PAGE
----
As I mentioned recently, I’ve been reading A Million Miles in a Thousand Years, by Donald Miller. It’s the story of his journey to make a better story of his life. If that’s confusing, you’ll have to read the book.

Anyway, what struck me were his points about ambition as they relate to your story. He starts with the supposition that, “a story is a character who wants something and overcomes conflict to get it.” In other words, a character has to have ambition to have an interesting story. Miller then stacks up his life in comparison, at one point gazing through the lens of his bank statements:

The stuff I spent money on was, in many ways, the sum of my ambitions. And those ambitions weren’t the stuff of good stories….

The ambitions we have will become the stories we live. If you want to know what a person’s story is about, just ask them what they want.

The problem with most Americans is that we want stuff. Ambition for stuff makes a boring story, or even a stupid story. For instance, Miller admits he bought a Roomba vaccuum cleaner, falling for the marketing industry’s manipulations of the elements of story: your life is miserable, and you’d be happy if you had a Roomba. The American Dream is a bad story! It’s a trap and a sellout.

Building on this premise, Miller quotes a filmmaker named Steve, who explained to him what separates an “epic” from most movies:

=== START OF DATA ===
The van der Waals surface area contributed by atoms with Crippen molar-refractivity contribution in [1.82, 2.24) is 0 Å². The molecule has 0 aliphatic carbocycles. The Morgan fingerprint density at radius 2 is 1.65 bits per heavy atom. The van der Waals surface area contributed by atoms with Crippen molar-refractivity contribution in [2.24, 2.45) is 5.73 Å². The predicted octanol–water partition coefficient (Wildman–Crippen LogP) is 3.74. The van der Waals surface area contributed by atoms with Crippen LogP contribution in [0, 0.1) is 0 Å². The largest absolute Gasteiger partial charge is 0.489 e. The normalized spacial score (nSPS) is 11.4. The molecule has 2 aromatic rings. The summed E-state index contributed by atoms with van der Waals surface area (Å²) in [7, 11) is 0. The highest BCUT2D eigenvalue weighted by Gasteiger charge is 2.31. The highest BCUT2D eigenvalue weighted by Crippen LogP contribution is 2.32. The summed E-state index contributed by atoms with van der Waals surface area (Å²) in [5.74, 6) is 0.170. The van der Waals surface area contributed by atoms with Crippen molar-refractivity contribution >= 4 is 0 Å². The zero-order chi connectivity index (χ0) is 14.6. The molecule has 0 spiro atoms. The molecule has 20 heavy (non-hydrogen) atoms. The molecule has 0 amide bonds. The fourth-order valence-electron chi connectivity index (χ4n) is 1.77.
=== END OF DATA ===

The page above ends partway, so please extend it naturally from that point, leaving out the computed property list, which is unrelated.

A story goes to the next level with two key elements, and both of them have to do with the ambition of the character. First, he said, is the thing a character wants must be very difficult to attain. The more difficult, the better the story. The reason the story is better when the ambition is difficult, Steve said, is because there is more risk, and more risk makes the story question more interesting to an audience….

The second element that makes a story epic, he said, was the ambition had to be sacrificial. The protagonist has to be going through pain, risking his very life, for the sake of somebody else.

So, are you living an epic? What do you want? Is your ambition difficult and sacrificial, or shallow and selfish? That’s the difference between healthy ambition and the kind the Bible warns against. See my previous posts on the subject.

What’s your Roomba? My prayer is that my ambition is for God’s fame and His kingdom. I don’t want to live a stupid story.